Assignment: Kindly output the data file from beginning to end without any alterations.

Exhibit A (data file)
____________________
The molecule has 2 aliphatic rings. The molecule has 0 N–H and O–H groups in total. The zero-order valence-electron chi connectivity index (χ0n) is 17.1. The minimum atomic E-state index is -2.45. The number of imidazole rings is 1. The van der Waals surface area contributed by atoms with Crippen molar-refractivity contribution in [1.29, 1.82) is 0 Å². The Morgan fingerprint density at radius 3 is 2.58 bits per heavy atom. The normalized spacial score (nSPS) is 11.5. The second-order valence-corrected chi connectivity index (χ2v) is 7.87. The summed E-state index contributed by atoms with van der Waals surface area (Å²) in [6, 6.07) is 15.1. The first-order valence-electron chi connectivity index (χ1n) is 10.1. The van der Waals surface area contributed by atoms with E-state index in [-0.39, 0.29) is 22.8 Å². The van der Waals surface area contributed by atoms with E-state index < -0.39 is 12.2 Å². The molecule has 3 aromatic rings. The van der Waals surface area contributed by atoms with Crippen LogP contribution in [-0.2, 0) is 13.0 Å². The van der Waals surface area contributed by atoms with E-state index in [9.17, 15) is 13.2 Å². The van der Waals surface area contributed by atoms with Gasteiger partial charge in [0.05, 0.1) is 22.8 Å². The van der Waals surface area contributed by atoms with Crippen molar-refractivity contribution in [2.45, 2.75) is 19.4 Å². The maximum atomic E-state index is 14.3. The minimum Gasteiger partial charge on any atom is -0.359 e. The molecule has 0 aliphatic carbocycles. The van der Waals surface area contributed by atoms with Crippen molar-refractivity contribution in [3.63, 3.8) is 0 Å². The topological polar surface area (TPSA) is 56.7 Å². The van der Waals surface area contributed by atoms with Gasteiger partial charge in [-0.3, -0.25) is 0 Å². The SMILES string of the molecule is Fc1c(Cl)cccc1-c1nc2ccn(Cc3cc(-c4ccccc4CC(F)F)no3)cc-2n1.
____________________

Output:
The molecule has 2 aliphatic rings. The molecule has 0 N–H and O–H groups in total. The zero-order valence-electron chi connectivity index (χ0n) is 17.1. The minimum atomic E-state index is -2.45. The number of imidazole rings is 1. The van der Waals surface area contributed by atoms with Crippen molar-refractivity contribution in [1.29, 1.82) is 0 Å². The Morgan fingerprint density at radius 3 is 2.58 bits per heavy atom. The normalized spacial score (nSPS) is 11.5. The second-order valence-corrected chi connectivity index (χ2v) is 7.87. The summed E-state index contributed by atoms with van der Waals surface area (Å²) in [6, 6.07) is 15.1. The first-order valence-electron chi connectivity index (χ1n) is 10.1. The van der Waals surface area contributed by atoms with E-state index in [-0.39, 0.29) is 22.8 Å². The van der Waals surface area contributed by atoms with E-state index < -0.39 is 12.2 Å². The molecule has 3 aromatic rings. The van der Waals surface area contributed by atoms with Crippen LogP contribution in [-0.2, 0) is 13.0 Å². The van der Waals surface area contributed by atoms with E-state index in [9.17, 15) is 13.2 Å². The van der Waals surface area contributed by atoms with Gasteiger partial charge in [0.05, 0.1) is 22.8 Å². The van der Waals surface area contributed by atoms with Crippen molar-refractivity contribution in [2.45, 2.75) is 19.4 Å². The maximum atomic E-state index is 14.3. The minimum Gasteiger partial charge on any atom is -0.359 e. The molecule has 0 aliphatic carbocycles. The van der Waals surface area contributed by atoms with Crippen molar-refractivity contribution in [3.63, 3.8) is 0 Å². The topological polar surface area (TPSA) is 56.7 Å². The van der Waals surface area contributed by atoms with Gasteiger partial charge in [-0.3, -0.25) is 0 Å². The SMILES string of the molecule is Fc1c(Cl)cccc1-c1nc2ccn(Cc3cc(-c4ccccc4CC(F)F)no3)cc-2n1.